XForms + REST + XQuery (+ Jenni Tennison)

New, standards-based ways to build cool applications.

As a new application development architecture stack complete with its own cryptic acronym, XRX (XForms/REST/XQuery) is a good example of “sounds promising, but I don’t know when I’ll have a chance to dig deeper”. So, I was very happy to hear that Jeni Tennison is digging deeper and reporting on her findings.

She’s using the eXist XQuery engine (which I once wrote about in XML.com) and the Orbeon XForms engine, which apparently bundles eXist. eXist may never catch up with MarkLogic in features and performance, but hey, it’s open source, and seems to be progressing nicely from release to release. eXist and MarkLogic provide a great example of the value of standards in general and XQuery in particular, because the combination lets you develop a standards-compliant proof-of-concept application with completely free software and then scale up with a commercial platform once you’ve proved your concept.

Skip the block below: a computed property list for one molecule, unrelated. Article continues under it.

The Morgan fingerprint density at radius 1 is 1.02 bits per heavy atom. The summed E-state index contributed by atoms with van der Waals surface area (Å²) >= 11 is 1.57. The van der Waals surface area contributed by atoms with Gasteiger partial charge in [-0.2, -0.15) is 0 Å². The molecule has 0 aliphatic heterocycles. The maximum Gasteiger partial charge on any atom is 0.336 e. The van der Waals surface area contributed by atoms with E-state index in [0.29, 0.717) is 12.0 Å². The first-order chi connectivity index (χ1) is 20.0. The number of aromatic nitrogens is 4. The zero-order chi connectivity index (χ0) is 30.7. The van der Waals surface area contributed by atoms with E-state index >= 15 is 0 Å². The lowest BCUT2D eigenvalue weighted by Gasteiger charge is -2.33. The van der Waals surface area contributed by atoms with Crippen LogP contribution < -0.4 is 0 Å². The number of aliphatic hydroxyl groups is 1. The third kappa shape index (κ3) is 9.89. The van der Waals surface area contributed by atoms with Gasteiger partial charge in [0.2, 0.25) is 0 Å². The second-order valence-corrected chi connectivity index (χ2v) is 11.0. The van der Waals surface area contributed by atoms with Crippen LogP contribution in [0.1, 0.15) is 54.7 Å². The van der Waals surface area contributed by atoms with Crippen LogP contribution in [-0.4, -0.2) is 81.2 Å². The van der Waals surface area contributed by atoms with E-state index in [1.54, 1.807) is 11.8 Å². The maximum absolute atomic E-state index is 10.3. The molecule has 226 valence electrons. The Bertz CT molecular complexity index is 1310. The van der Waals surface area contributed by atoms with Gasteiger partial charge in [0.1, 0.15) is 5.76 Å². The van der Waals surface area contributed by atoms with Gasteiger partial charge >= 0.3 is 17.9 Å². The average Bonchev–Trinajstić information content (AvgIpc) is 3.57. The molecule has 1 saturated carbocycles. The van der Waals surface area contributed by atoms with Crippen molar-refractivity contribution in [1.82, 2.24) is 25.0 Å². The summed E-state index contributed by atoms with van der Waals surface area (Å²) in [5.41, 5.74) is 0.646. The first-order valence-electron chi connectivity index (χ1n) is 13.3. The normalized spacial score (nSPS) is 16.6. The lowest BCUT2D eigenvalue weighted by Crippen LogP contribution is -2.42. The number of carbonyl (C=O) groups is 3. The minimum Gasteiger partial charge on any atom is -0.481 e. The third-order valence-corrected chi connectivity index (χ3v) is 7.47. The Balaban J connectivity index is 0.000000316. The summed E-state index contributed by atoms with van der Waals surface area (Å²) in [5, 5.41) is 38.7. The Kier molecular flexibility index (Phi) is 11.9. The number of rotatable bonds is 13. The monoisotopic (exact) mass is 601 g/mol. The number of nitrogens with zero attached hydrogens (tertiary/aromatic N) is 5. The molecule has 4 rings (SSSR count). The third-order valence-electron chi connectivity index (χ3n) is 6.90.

I’ve dabbled with XForms implementations on and off over the years, and I’ve been a little disappointed, but only a little, because I saw progress. Orbeon looks like even more progress, so I look forward to hearing more from Jeni about her experiments. Considering how active new MarkLogic employee Micah Dubinko has always been in XForms work, perhaps we’ll see some interesting XRX work from him as well in the future. (And, if you’re interested in XQuery, don’t miss his co-worker Norm Walsh’s reports on getting to know XQuery.)

1 Comments

By piers on July 7, 2008 1:08 PM

the combination lets you develop a standards-compliant proof-of-concept application with completely free software and then scale up with a commercial platform once you’ve proved your concept.

Yes, that’s exactly right. Exist and MarkLogic Server complement each other in a way that is definitely more than the sum of the parts, and both are very good reasons to get behind XQuery. The great thing about eXist is that you can use it for a small project, a great way to play around with the technology without committing a lot of time or expense. Not sure how Orbeon fits into that, so I was also happy to read Jeni’s article(s).

pretty sure it’s Jeni with one ‘n’ in the title, but I love the “jenni_tenni” in the url, which sounds like a swedish 70’s pop band.